By Amanda Hatfield Anderson
MERRITT ISLAND -- For the past 16 years, Barbara Wilcox has been shaping the young minds of Brevard County students, guiding them on the pathway to success.
Recently, the kindergarten teacher at Tropical Elementary in Merritt Island received the Presidential Award for Excellence in Mathematics and Science Teaching for her hard work and dedication to her students.
Presented annually, the Presidential Award is given to outstanding kindergarten through 12th grade science and math teachers from across the country. Recipients of the award are selected by a panel of scientists, mathematicians and educators following an initial selection process done at the state level.
"My application was scored on how well I met the following five dimensions:" Ms. Wilcox said, "Mastery of science content appropriate for the grade-level taught; use of instructional methods and strategies that support student learning; effective use of student assessment to evaluate, monitor and improve student learning; reflective practice and life-long learning to improve teaching and student learning; and leadership in education outside the classroom."
Ms. Wilcox added that she made a video, as part of her application process, which included a hands-on lesson in her classroom, as she taught her students about camouflage and how animal's colors help protect them from predators.
"Then, I took the kindergarten students into our butterfly garden to find hidden frogs, as we were studying amphibians at the time," she added. "Students needed to determine if they were camouflaged or bright-colored to warn predators not to eat them."
As a kindergarten teacher, Ms. Wilcox faces a bevy of challenges each day.
"Considering the fact that most of the children's attention span is about the length of their age, that makes for a lot of lessons and activities in a day," Ms. Wilcox explained. "This year is more challenging than past years, as I am teaching multi-age, multi-grade-level -- a first for me."
In addition to her kindergarten students, Ms. Wilcox is also teaching "T.K.," or transitional kindergarten, which is for students who have successfully completed kindergarten, but need a little more time to develop maturity.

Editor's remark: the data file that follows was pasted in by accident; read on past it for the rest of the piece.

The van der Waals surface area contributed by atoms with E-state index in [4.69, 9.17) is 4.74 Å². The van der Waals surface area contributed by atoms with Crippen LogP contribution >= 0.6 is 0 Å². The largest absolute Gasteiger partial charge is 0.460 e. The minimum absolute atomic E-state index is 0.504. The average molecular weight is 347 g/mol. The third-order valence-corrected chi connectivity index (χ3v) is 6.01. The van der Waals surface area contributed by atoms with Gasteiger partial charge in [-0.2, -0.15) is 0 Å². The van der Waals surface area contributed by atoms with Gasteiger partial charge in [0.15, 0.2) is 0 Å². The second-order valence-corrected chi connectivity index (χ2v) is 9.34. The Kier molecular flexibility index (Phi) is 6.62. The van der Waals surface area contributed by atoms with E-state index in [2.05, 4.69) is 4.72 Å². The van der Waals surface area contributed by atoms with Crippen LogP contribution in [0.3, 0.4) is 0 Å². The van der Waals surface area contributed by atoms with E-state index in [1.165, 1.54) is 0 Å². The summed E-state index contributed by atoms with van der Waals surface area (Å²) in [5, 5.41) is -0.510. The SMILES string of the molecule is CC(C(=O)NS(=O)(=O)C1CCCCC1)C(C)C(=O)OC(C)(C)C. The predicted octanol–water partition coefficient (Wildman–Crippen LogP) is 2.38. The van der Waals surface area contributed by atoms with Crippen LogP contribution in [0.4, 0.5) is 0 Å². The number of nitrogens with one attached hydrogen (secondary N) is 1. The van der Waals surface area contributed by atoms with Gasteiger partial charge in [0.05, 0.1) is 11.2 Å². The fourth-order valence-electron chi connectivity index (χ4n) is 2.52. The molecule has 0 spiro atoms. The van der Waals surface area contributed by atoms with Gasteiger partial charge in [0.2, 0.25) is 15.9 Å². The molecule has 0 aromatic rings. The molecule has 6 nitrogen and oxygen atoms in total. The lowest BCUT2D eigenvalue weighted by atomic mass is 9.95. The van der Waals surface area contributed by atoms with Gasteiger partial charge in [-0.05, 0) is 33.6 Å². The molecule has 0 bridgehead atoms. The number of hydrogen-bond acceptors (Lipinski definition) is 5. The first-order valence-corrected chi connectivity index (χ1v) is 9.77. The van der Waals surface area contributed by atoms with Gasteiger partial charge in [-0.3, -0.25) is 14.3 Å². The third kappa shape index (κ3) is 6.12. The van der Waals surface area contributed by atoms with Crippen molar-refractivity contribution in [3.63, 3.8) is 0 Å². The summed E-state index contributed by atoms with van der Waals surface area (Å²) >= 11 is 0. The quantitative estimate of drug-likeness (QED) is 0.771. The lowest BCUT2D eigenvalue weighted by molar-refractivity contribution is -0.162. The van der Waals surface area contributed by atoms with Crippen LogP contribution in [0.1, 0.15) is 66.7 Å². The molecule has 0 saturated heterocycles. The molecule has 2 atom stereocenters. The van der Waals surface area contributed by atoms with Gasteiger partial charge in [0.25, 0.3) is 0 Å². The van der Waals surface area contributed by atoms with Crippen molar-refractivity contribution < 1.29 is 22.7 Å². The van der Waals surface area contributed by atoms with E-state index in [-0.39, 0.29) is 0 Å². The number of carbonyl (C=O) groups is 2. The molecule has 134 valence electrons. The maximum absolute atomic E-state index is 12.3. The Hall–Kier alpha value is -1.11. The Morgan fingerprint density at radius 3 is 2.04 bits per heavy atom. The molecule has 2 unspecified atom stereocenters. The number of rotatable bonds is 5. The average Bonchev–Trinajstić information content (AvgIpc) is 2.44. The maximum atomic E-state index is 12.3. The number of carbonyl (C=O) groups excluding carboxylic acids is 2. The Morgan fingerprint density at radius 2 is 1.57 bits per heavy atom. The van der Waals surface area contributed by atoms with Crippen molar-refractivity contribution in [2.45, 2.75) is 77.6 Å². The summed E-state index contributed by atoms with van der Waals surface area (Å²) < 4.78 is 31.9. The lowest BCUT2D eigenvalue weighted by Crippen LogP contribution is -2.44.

"T.K. gives them time to grow socially," Ms. Wilcox added.
With a wonderful group of children, of whom she is thrilled to teach and develop into highly successful citizens, Ms. Wilcox said there are many rewards of her job.
"The most rewarding thing is definitely the students' excitement," she said. "I just love hearing them they love school and me. Knowing you're making a difference, notes from the parents about how much their child enjoys coming to school and they are so glad I am their child's teacher. It's precisely this inspiration that enables me to think of all the wonderful, innovative projects I've been implementing through the years."
As part of her award, Ms. Wilcox will receive a $10,000 award from the National Science Foundation, which she may use at her discretion. She will also be invited to Washington, D.C., for an awards' ceremony and several days of educational and celebratory events, including visits from members of Congress and the administration.
Tropical Elementary School principal Samantha Alison applauded Ms. Wilcox for her efforts.
"Our school community could not be more proud of Barbara Wilcox, as she is honored with this prestigious award," Ms. Alison said. "Ms. Wilcox is passionate about teaching and is incredibly dedicated to her students, as well as her profession."
Ms. Alison said that, as an active member of the Tropical Elementary faculty, Ms. Wilcox enthusiastically spearheads a variety of school-wide environmental science projects and inspires her fellow staff members and students to participate in these activities.
Ed Short, elementary science resource teacher for Brevard Public Schools, also praised Ms. Wilcox, stating that she has a great drive to be involved in positive changes with both students and other teachers.
"She has taken on leadership opportunities in grant writing, training and mentoring other teachers," Mr. Short said. "She has written and received many grants that provide unique materials and learning opportunities for her students. We are so proud of Barbara for achieving this prestigious honor and we are so fortunate to have her teach very lucky students in one of our schools."
Ms. Wilcox said it has been a very humbling experience to be recognized among the ranks of outstanding educators, who inspire and impact the nation's students.
"This recognition challenges me to stretch even further in developing real-life opportunities for students to actively engage in learning," she added. "I am honored, not just for myself, but for all the people, who have inspired and supported me. It is through this collaboration that I am the teacher I am today."
As for her plans after she returns from Washington, D.C., this spring, Ms. Wilcox said she is quite excited.
"This semester, I have a senior intern from the University of Central Florida, and I am excited to be her mentor, while we provide my students with a variety of learning experiences," Ms. Wilcox said. "Some of my favorite science topics are in the coming months, and my students are very interested in science. I just love seeing their growth and knowing that I am helping them to become productive thinkers and learners."